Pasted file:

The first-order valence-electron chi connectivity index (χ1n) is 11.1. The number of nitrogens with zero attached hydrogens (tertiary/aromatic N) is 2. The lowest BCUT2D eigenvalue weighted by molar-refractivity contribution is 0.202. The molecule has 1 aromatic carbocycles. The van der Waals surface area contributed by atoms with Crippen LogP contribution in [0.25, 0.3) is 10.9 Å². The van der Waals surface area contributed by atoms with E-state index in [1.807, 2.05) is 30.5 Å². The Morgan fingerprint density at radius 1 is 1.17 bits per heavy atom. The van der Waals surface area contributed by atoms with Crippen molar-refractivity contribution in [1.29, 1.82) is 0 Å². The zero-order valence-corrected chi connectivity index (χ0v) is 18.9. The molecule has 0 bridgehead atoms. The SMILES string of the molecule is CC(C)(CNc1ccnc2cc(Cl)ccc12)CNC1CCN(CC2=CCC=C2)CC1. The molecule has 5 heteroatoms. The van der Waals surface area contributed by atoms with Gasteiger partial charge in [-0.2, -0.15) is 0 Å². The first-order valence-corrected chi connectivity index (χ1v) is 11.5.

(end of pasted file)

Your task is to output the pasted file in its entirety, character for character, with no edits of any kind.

The first-order valence-electron chi connectivity index (χ1n) is 11.1. The number of nitrogens with zero attached hydrogens (tertiary/aromatic N) is 2. The lowest BCUT2D eigenvalue weighted by molar-refractivity contribution is 0.202. The molecule has 1 aromatic carbocycles. The van der Waals surface area contributed by atoms with Crippen LogP contribution in [0.25, 0.3) is 10.9 Å². The van der Waals surface area contributed by atoms with E-state index in [1.807, 2.05) is 30.5 Å². The Morgan fingerprint density at radius 1 is 1.17 bits per heavy atom. The van der Waals surface area contributed by atoms with Crippen molar-refractivity contribution in [1.29, 1.82) is 0 Å². The zero-order valence-corrected chi connectivity index (χ0v) is 18.9. The molecule has 0 bridgehead atoms. The SMILES string of the molecule is CC(C)(CNc1ccnc2cc(Cl)ccc12)CNC1CCN(CC2=CCC=C2)CC1. The molecule has 5 heteroatoms. The van der Waals surface area contributed by atoms with Gasteiger partial charge in [-0.2, -0.15) is 0 Å². The first-order valence-corrected chi connectivity index (χ1v) is 11.5.